When the death of Iron Queen Sarelin Brey fractures the realm of Elira, Lysande Prior, the palace scholar and the queen’s closest friend, is appointed Councillor. Publically, Lysande must choose the next monarch from amongst the city-rulers vying for the throne. Privately, she seeks to discover which ruler murdered the queen, suspecting the use of magic.
Resourceful, analytical, and quiet, Lysande appears to embody the motto she was raised with: everything in its place. Yet while she hides her drug addiction from her new associates, she cannot hide her growing interest in power. She becomes locked in a game of strategy with the city-rulers – especially the erudite prince Luca Fontaine, who seems to shift between ally and rival.
Further from home, an old enemy is stirring: the magic-wielding White Queen is on the move again, and her alliance with a traitor among the royal milieu poses a danger not just to the peace of the realm, but to the survival of everything that Lysande cares about.
In a world where the low-born keep their heads down, Lysande must learn to fight an enemy who wears many guises… even as she wages her own battle between ambition and restraint.
The Councillor is a Machiavellian inspired fantasy set in the fictional kingdom of Elira. Well, sort of. There’s a definite Renaissance-influence in the world-building, with a series of city-states all banding together against those that surround them. (Oh, and they produce a lot of wine, and olives). The main character, Lysande Prior, also shares a lot of her history with Niccolo Machiavelli himself: both serve roles as political understudies and advisors, both write treatises on the subject of power, and both are shrewd, cunning and intelligent.
But where Machiavelli was known for the ruthless that gave Machiavellian political philosophy his name, Lysande is a much more likeable character, concerned about the welfare of her community and her friends, and willing to put her smarts to good use to protect them. The result is a compelling character arc.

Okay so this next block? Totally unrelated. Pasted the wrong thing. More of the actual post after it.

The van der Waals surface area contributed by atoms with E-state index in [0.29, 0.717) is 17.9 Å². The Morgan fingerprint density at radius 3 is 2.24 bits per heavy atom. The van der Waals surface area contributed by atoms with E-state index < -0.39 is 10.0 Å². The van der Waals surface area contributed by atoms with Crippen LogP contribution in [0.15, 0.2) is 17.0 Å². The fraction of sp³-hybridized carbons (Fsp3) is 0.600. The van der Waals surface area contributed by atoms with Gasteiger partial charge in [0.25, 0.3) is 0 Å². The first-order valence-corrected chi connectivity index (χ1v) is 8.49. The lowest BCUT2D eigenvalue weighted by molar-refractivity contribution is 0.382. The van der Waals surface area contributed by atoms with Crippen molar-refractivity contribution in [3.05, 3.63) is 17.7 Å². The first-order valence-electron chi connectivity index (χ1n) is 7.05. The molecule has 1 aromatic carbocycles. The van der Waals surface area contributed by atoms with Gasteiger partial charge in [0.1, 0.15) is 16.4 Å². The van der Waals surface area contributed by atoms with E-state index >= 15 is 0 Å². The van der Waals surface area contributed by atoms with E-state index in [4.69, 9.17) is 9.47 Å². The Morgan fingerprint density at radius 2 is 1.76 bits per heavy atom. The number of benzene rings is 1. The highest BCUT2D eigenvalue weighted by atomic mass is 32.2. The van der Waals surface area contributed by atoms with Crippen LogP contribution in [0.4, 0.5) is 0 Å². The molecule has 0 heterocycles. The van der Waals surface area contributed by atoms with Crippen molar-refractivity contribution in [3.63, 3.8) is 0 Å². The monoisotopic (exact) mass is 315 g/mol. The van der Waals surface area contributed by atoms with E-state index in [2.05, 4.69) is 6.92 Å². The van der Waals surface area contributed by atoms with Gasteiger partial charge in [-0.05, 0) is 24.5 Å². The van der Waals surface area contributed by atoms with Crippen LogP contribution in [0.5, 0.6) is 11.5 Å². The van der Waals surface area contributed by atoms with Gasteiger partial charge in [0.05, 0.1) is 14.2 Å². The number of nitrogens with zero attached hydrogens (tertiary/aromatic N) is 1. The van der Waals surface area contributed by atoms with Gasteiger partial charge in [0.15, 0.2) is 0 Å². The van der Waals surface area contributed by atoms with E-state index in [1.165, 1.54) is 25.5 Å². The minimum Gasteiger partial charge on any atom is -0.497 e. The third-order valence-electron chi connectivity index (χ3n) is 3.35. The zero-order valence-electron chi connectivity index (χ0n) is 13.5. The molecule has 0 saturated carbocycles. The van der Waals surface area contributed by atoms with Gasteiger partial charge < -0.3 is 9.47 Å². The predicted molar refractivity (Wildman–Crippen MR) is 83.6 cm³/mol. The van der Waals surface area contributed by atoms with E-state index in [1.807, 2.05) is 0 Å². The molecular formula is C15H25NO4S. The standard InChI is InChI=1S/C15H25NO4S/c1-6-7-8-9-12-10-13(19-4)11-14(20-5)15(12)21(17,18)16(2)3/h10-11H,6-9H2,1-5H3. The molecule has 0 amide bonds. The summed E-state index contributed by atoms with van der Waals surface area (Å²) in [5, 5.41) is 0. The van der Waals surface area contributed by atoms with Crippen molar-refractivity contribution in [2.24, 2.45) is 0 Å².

I should note here that Lysande is also an interesting character because she’s unlike so many others we see in fantasy. She’s mildly addicted to a drug that has effects not unlike cocaine (so I’m told), and she has a strong sense of sexual desire, even about those she intellectually knows it’s not a good idea to get involved with. None of this is ever justified or excused, it’s just a part of who Lysande is – and we get to see how she grapples with the consequences. I don’t enjoy reading about drug addiction as a general rule, but I did appreciate that this book is more in line with actual drug use in society (i.e. high functioning individuals you’d never expect) and that we weren’t treated to a sermon or a pity party about it. This is also a good place to note that Lysande is bisexual (and there are flashbacks to a past f/f relationship) and it’s entirely unremarkable.
As for the plot, don’t expect too many battle scenes or clashing armies (though there are a few). The battle for Elira is mostly one of wits. Lysande is a scholar at heart, and we see her puzzle her way through events, calculatingly cultivate alliances, and rethink everything she thought she knew about former Queen Sarelin. A lot of this book is spent second-guessing the motives of the city-state leaders Lysande is ostensibly meant to choose between. It’s compelling stuff, and I love seeing a quieter, more intellectually focused fantasy that shows off a different set of character traits and exudes a different kind of intensity and energy.
I did have a few small issues. The pacing was a little slow in the middle (not helped by the giant chapters, with nowhere good to take a break). I also thought some of the big reveals about the villain and the true extent of magic in this society came a little late given this is a standalone novel: the last hundred pages were riveting, but they also had to do a lot of work to wrap up all the plot threads and create a compelling rationale for what had come before, and it didn’t always pull it off. I haven’t seen any news of a sequel, but I really hope there is one, since I think this world is ripe for a follow up that revisits some of the characters from this book and maybe gives us a glimpse into some of the other city-states we spent less time in.
This was an excellent debut. As I said, I’m really hopeful we’ll see something else set in this world, but if not, I’m still looking forward to seeing what Beaton writes next.
Note: I received an ARC from DAW Books in exchange for a review. The Councillor will be released on 2 March 2021.